Khovd (city)

Coordinates: 48°00′15″N 91°38′26″E / 48.00417°N 91.64056°E / 48.00417; 91.64056

Khovd (Mongolian: Ховд, romanized: Howd, pronounced [ˈχɔw̜t]), formerly known as Kobdo[1] or Khobdo, is the capital of the Khovd Province of Mongolia. It is officially known as Jargalant sum.

Khovd
Ховд
ᠬᠣᠪᠳᠤ
The city of Khovd
The city of Khovd
Khovd is located in Mongolia
Khovd
Khovd
Coordinates: 48°00′15″N 91°38′26″E / 48.00417°N 91.64056°E / 48.00417; 91.64056
CountryMongolia
ProvinceKhovd Province
Founded1731
Area
 • Total70.0 km2 (27.0 sq mi)
Elevation
1,395 m (4,577 ft)
Population
 (2017)
 • Total29,800
 • Density430/km2 (1,100/sq mi)
Time zoneUTC+7
Area code+976 (0)143
ClimateBWk
Websitehttp://khovd.gov.mn/

Geography and climateEdit

 
Street in Khovd
 
Khovd downtown

It is situated at the foot of the Mongol Altay Mountains, on the Buyant River. The Khar-Us Lake is located approximately 25 km east of Khovd and is the location of a Strictly Protected Area (Mongolian Government designation), called the Mankhan Nature Preserve.[citation needed]

As a result of administrative reforms in 1992, Khovd was accorded the status of Jargalant sum. City area is 80 km2.

Khovd has a cold desert climate (Köppen climate classification BWk) with long, dry, frigid winters and short warm summers. Precipitation is minimal and very heavily concentrated in summer.

Climate data for Khovd
Month Jan Feb Mar Apr May Jun Jul Aug Sep Oct Nov Dec Year
Record high °C (°F) 8.7
(47.7)
13.6
(56.5)
21.7
(71.1)
30.7
(87.3)
32.0
(89.6)
34.2
(93.6)
33.4
(92.1)
35.6
(96.1)
30.0
(86.0)
24.7
(76.5)
14.4
(57.9)
13.3
(55.9)
35.6
(96.1)
Average high °C (°F) −16.3
(2.7)
−12
(10)
0.3
(32.5)
11.1
(52.0)
19.1
(66.4)
23.8
(74.8)
24.7
(76.5)
23.4
(74.1)
17.7
(63.9)
9.0
(48.2)
−2.3
(27.9)
−12.9
(8.8)
7.1
(44.8)
Daily mean °C (°F) −24.3
(−11.7)
−20.2
(−4.4)
−7.4
(18.7)
3.9
(39.0)
11.9
(53.4)
17.1
(62.8)
18.6
(65.5)
16.7
(62.1)
10.6
(51.1)
1.5
(34.7)
−9.7
(14.5)
−20
(−4)
−0.1
(31.8)
Average low °C (°F) −29.9
(−21.8)
−27.1
(−16.8)
−14.7
(5.5)
−3.5
(25.7)
4.6
(40.3)
10.3
(50.5)
12.3
(54.1)
10.0
(50.0)
3.9
(39.0)
−4.7
(23.5)
−15.7
(3.7)
−25.6
(−14.1)
−6.7
(19.9)
Record low °C (°F) −46.6
(−51.9)
−44.6
(−48.3)
−31.7
(−25.1)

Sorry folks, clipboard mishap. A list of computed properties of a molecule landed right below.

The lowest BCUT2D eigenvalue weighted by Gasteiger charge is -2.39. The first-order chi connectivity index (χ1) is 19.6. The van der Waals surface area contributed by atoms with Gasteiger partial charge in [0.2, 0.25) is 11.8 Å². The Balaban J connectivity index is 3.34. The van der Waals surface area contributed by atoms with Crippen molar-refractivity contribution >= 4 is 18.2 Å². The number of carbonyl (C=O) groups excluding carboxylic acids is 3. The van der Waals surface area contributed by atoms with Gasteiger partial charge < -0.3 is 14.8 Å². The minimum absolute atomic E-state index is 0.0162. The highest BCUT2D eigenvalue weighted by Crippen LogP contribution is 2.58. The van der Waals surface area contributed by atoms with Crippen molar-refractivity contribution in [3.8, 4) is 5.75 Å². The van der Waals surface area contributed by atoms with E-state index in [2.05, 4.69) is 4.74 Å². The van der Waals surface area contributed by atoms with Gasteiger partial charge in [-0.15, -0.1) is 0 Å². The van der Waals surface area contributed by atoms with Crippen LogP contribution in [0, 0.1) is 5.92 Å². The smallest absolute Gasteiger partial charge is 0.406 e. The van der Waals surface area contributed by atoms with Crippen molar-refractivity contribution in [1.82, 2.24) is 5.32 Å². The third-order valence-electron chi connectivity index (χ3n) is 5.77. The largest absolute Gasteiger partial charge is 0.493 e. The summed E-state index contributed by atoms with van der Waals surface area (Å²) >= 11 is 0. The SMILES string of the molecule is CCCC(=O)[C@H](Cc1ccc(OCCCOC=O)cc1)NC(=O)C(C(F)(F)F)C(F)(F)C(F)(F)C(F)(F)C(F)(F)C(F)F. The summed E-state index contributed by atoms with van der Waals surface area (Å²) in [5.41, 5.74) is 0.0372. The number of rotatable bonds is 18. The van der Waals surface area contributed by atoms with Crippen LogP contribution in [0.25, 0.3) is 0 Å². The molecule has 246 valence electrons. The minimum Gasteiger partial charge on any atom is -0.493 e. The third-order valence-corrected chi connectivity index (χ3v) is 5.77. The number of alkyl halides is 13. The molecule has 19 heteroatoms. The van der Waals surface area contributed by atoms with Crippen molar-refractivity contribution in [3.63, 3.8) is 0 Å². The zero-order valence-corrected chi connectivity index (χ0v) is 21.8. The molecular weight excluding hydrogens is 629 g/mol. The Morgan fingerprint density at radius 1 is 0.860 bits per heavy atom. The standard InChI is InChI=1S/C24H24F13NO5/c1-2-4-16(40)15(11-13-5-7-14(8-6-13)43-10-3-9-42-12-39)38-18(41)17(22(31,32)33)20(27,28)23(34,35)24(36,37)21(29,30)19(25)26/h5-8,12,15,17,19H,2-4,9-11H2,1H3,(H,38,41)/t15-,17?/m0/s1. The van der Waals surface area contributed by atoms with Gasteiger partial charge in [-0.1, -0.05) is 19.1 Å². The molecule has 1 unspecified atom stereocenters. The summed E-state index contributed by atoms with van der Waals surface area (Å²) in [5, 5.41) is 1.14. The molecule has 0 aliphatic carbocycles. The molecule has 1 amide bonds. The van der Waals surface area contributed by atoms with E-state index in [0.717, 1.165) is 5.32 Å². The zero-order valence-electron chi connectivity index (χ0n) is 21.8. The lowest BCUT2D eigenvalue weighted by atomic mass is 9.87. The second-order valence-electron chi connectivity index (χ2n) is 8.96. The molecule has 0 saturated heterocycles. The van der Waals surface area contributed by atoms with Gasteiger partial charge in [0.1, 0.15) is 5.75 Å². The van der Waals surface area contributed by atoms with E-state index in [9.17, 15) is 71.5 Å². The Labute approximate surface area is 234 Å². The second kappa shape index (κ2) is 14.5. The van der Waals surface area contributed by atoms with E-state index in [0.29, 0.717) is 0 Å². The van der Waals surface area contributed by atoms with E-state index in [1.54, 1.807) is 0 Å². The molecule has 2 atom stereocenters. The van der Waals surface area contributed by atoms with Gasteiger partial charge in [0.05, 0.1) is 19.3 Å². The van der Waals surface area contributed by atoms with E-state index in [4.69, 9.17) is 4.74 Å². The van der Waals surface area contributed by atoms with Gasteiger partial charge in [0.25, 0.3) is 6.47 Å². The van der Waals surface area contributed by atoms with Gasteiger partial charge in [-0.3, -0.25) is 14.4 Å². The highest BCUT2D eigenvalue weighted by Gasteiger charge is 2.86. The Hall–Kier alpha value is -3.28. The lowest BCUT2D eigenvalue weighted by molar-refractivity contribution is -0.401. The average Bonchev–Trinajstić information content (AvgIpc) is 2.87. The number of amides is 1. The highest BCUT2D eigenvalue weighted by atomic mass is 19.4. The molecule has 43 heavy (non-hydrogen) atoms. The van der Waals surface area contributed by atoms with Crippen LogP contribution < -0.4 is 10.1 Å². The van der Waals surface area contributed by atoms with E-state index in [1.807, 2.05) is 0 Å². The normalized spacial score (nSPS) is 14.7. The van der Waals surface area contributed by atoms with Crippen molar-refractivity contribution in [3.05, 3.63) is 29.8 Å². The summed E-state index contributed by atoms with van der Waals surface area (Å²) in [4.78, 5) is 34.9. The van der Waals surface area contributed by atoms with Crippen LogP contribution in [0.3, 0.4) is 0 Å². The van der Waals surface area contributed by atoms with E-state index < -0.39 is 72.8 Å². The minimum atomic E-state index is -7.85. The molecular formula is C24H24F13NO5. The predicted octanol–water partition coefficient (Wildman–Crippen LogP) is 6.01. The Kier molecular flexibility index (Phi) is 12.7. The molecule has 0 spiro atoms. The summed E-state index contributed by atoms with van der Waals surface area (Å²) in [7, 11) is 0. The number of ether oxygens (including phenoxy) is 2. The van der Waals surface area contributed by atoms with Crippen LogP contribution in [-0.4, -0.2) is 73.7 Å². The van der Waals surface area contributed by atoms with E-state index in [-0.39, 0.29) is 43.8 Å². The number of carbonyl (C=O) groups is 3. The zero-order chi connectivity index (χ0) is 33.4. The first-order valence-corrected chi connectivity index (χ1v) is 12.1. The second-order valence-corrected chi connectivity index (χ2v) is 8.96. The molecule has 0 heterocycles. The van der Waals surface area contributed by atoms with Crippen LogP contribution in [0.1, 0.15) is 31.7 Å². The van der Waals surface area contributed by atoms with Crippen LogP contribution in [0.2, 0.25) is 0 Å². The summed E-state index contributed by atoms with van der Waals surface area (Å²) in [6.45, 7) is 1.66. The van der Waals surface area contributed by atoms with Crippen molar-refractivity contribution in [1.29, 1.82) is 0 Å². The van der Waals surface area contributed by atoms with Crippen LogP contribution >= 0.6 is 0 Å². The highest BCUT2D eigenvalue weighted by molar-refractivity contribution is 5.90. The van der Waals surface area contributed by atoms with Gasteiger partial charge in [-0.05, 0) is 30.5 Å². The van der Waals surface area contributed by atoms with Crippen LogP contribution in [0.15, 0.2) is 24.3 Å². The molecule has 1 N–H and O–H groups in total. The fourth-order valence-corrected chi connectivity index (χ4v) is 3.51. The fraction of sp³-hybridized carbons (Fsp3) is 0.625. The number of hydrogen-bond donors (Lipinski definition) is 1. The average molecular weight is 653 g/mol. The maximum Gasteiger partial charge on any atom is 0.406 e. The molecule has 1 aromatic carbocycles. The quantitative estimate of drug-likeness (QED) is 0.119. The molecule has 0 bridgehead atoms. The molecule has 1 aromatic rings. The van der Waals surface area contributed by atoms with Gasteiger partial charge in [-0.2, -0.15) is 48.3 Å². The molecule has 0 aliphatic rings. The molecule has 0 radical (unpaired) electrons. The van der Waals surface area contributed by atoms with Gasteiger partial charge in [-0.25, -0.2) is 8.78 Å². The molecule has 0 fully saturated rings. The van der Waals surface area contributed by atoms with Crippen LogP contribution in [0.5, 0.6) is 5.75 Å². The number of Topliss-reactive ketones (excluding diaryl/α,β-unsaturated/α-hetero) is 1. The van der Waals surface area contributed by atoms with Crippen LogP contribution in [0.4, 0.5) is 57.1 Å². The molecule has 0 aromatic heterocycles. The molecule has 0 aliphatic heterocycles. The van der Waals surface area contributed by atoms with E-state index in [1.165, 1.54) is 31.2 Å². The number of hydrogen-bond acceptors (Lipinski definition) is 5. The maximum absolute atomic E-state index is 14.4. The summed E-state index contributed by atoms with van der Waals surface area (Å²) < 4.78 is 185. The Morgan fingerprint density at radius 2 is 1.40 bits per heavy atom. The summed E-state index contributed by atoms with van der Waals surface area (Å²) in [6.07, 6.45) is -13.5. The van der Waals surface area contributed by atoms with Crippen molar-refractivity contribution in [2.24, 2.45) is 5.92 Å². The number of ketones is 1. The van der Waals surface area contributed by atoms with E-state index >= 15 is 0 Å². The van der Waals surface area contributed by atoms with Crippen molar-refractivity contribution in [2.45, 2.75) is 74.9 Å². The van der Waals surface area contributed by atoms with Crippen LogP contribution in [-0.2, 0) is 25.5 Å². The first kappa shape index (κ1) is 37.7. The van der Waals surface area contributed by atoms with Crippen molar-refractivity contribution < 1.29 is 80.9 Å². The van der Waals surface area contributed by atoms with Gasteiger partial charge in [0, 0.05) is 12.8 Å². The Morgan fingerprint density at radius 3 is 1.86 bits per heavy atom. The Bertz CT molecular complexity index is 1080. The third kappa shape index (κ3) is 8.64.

−19.7
(−3.5)
−8.6
(16.5)
−6.4
(20.5)
1.5
(34.7)
−0.9
(30.4)
−13.9
(7.0)
−25.3
(−13.5)
−35.2
(−31.4)
−40.4
(−40.7)
−46.6
(−51.9)
Average precipitation mm (inches) 1.4
(0.06)
0.9
(0.04)
2.3
(0.09)
5.9
(0.23)
9.5
(0.37)
26.5
(1.04)
35.0
(1.38)
22.7
(0.89)
10.6
(0.42)
4.6
(0.18)
1.8
(0.07)
1.6
(0.06)
122.8
(4.83)
Average precipitation days (≥ 1.0 mm) 0.3 0.2 0.6 1.4 2.4 3.9 6.2 4.0 1.9 0.8 0.4 0.5 22.6
Mean monthly sunshine hours 171.6 196.3 255.2 266.8 300.4 300.1 302.1 298.0 269.7 230.9 180.3 151.0 2,922.4
Source: NOAA (1961-1990) [2]

HistoryEdit

The city was established by Galdan Boshogtu Khan of Dzungaria in the 17th century on the bank of the river Khovd in what is now Erdenebüren sum. Horticulture was developed around city Khovd using the land cultivating experience from Taranchi and Central Asian captives. The city was 'moved' by the Qing administration after destruction of the Dzungar Khanate after 1757 on to the bank of the river Buyant. On 7 August 1912, the Mongol troops under leadership of Manlai Baatur Damdinsuren, Khatanbaatar Magsarjav and Ja Lama Dambiijantsan captured the city of Khovd, destroyed all the Manchu-Chinese garrisons and abolished the governance of the Qing-appointed amban.[3]

PopulationEdit

The city had a population of 26,023 in 2000 (2000 census), 30,479 in 2003 (2003, est.) and 28,601 in 2007 (2007).[4]

In 2005, Jargalant sum (the centre of Khovd Aimag) had 32,351 inhabitants (6,675 households), belonging to more than ten ethnic groups and nationalities such as Uuld, Khalkh, Zakhchin, Torguud, Uriankhai, Myangad, Dörbet, Bayads, Kazak, Chantuu and Üzemchin.[5]

Khovd as seen from the cemetery

See alsoEdit

ReferencesEdit

  1. ^ Chisholm, Hugh, ed. (1911). "Kobdo" . Encyclopædia Britannica. Vol. 15 (11th ed.). Cambridge University Press. p. 884.
  2. ^ "Khovd Climate Normals 1973-1990". National Oceanic and Atmospheric Administration. Retrieved January 13, 2013.
  3. ^ Haines, R Spencer (2016). "The Physical Remains of the Zunghar Legacy in Central Eurasia: Some Notes from the Field". Paper presented at the Social and Environmental Changes on the Mongolian Plateau Workshop, Canberra, ACT, Australia. The Australian National University.
  4. ^ Khovd Aimag Statistical Office 2007 Annual Report
  5. ^ Dr Jörg Janzen (2006). "Feasibility Assessment of Sustainable Use of Land and Water in the Buyant River Delta, Khovd Aimag" (PDF). National University of Mongolia. p. 138. Archived from the original (PDF) on 22 August 2007.